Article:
Of course, it’s okay for a man to cry; there are certain times where it is okay, such as when he loses his wife/girlfriend or a child(ren), or when he goes to see certain tearjerker movies; one such example of anything making me cry happened when I was about 17 years old; one Sunday, I was sitting in church with my grandmother, and the preacher at her church asked if anyone wanted to give their life to or back to the Lord. I raised my hand, and as I did, a tear ran down my face, because I had never truly taken God or His word seriously up until that point in my life. About a year later, I was sitting in a movie theater in my home town with a group of kids I was going to school with at that time, and during the last 30-35 minutes or more of the film, which was appropriately titled “A Walk to Remember”, I actually began to feel tears roll down my face, because this film was actually so good and extremely heartwarming. In fact, that night when I got home, I could still feel tears running down my face, though not as much or as hard as during the film or on the way home after the movie was over. So, definitely, yes, there are times when it is okay for a man to cry.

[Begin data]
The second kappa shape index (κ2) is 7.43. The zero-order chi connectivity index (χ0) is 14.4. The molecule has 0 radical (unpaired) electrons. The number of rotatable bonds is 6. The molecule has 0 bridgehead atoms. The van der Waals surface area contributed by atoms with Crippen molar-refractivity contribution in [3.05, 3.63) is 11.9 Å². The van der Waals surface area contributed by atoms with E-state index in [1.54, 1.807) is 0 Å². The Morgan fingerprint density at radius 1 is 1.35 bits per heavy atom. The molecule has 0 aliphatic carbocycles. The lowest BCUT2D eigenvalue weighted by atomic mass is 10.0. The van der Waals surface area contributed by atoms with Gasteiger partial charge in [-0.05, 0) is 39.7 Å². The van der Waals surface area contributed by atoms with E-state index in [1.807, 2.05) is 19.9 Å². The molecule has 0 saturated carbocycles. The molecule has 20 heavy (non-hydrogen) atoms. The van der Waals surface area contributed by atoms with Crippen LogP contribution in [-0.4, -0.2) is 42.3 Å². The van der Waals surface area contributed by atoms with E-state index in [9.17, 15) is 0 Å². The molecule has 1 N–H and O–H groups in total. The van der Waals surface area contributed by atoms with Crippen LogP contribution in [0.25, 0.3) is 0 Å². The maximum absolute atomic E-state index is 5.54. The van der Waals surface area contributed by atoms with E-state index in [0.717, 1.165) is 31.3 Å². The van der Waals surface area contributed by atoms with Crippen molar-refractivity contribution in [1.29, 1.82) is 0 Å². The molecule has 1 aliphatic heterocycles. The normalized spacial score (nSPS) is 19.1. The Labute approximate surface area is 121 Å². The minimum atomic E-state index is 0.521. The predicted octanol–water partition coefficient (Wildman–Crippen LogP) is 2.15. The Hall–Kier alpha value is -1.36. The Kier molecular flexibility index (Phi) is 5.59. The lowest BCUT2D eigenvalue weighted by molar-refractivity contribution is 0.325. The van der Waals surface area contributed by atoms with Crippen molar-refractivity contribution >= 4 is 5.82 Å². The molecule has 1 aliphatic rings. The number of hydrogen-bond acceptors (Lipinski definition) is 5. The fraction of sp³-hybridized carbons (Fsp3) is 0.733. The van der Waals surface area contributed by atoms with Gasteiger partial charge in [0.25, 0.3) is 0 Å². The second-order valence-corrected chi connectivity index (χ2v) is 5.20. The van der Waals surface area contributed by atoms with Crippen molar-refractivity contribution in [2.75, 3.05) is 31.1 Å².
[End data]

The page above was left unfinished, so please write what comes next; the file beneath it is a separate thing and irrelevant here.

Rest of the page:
81 laila April 6, 2009 at 2:09 pm